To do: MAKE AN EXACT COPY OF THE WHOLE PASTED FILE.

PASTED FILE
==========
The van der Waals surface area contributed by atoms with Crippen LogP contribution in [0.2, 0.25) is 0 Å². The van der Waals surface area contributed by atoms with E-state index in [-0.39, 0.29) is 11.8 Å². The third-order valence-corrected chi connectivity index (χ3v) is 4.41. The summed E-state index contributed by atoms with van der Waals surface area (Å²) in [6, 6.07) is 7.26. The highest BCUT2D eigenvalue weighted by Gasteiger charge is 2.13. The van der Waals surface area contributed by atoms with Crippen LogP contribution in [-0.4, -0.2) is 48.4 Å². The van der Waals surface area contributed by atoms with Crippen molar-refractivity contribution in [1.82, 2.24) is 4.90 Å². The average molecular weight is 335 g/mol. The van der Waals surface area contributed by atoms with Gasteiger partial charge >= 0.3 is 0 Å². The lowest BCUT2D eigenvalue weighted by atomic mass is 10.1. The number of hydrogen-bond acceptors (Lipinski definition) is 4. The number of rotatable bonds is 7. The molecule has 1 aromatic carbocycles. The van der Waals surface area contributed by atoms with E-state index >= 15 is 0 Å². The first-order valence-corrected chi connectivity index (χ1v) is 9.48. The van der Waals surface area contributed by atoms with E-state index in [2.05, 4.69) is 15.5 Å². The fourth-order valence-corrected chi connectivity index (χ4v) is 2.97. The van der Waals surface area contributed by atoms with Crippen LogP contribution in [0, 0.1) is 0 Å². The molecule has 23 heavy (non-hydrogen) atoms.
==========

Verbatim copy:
The van der Waals surface area contributed by atoms with Crippen LogP contribution in [0.2, 0.25) is 0 Å². The van der Waals surface area contributed by atoms with E-state index in [-0.39, 0.29) is 11.8 Å². The third-order valence-corrected chi connectivity index (χ3v) is 4.41. The summed E-state index contributed by atoms with van der Waals surface area (Å²) in [6, 6.07) is 7.26. The highest BCUT2D eigenvalue weighted by Gasteiger charge is 2.13. The van der Waals surface area contributed by atoms with Crippen LogP contribution in [-0.4, -0.2) is 48.4 Å². The van der Waals surface area contributed by atoms with Crippen molar-refractivity contribution in [1.82, 2.24) is 4.90 Å². The average molecular weight is 335 g/mol. The van der Waals surface area contributed by atoms with Gasteiger partial charge >= 0.3 is 0 Å². The lowest BCUT2D eigenvalue weighted by atomic mass is 10.1. The number of hydrogen-bond acceptors (Lipinski definition) is 4. The number of rotatable bonds is 7. The molecule has 1 aromatic carbocycles. The van der Waals surface area contributed by atoms with E-state index >= 15 is 0 Å². The first-order valence-corrected chi connectivity index (χ1v) is 9.48. The van der Waals surface area contributed by atoms with E-state index in [2.05, 4.69) is 15.5 Å². The fourth-order valence-corrected chi connectivity index (χ4v) is 2.97. The van der Waals surface area contributed by atoms with Crippen LogP contribution in [0, 0.1) is 0 Å². The molecule has 23 heavy (non-hydrogen) atoms.